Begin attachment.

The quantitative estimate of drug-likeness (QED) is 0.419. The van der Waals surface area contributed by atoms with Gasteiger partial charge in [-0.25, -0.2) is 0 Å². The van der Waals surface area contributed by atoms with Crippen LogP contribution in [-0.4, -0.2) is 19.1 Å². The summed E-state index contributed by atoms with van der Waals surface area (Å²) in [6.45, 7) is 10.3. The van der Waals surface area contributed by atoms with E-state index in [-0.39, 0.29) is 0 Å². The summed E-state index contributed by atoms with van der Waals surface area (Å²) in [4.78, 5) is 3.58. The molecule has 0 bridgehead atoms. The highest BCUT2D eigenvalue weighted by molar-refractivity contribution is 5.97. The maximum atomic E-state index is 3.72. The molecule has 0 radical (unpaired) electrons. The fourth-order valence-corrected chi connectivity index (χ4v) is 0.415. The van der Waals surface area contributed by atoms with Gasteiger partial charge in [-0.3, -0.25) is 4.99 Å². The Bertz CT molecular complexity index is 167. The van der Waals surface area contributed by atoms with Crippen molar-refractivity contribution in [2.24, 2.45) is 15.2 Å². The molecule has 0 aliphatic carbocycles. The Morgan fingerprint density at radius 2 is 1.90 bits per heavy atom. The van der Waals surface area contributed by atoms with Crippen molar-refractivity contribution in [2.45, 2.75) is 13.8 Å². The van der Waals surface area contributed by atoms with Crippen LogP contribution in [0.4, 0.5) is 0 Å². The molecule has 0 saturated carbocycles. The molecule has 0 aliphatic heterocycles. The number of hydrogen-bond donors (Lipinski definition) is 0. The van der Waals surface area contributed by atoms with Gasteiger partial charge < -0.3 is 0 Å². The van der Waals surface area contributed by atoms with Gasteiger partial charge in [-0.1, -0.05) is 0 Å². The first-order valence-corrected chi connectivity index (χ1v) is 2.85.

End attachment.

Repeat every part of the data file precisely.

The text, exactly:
The quantitative estimate of drug-likeness (QED) is 0.419. The van der Waals surface area contributed by atoms with Gasteiger partial charge in [-0.25, -0.2) is 0 Å². The van der Waals surface area contributed by atoms with Crippen LogP contribution in [-0.4, -0.2) is 19.1 Å². The summed E-state index contributed by atoms with van der Waals surface area (Å²) in [6.45, 7) is 10.3. The van der Waals surface area contributed by atoms with E-state index in [-0.39, 0.29) is 0 Å². The summed E-state index contributed by atoms with van der Waals surface area (Å²) in [4.78, 5) is 3.58. The molecule has 0 bridgehead atoms. The highest BCUT2D eigenvalue weighted by molar-refractivity contribution is 5.97. The maximum atomic E-state index is 3.72. The molecule has 0 radical (unpaired) electrons. The fourth-order valence-corrected chi connectivity index (χ4v) is 0.415. The van der Waals surface area contributed by atoms with Gasteiger partial charge in [-0.3, -0.25) is 4.99 Å². The Bertz CT molecular complexity index is 167. The van der Waals surface area contributed by atoms with Crippen molar-refractivity contribution in [2.24, 2.45) is 15.2 Å². The molecule has 0 aliphatic carbocycles. The Morgan fingerprint density at radius 2 is 1.90 bits per heavy atom. The van der Waals surface area contributed by atoms with Crippen molar-refractivity contribution in [2.45, 2.75) is 13.8 Å². The van der Waals surface area contributed by atoms with Crippen LogP contribution in [0.4, 0.5) is 0 Å². The molecule has 0 saturated carbocycles. The molecule has 0 aliphatic heterocycles. The number of hydrogen-bond donors (Lipinski definition) is 0. The van der Waals surface area contributed by atoms with Gasteiger partial charge < -0.3 is 0 Å². The van der Waals surface area contributed by atoms with Gasteiger partial charge in [-0.1, -0.05) is 0 Å². The first-order valence-corrected chi connectivity index (χ1v) is 2.85.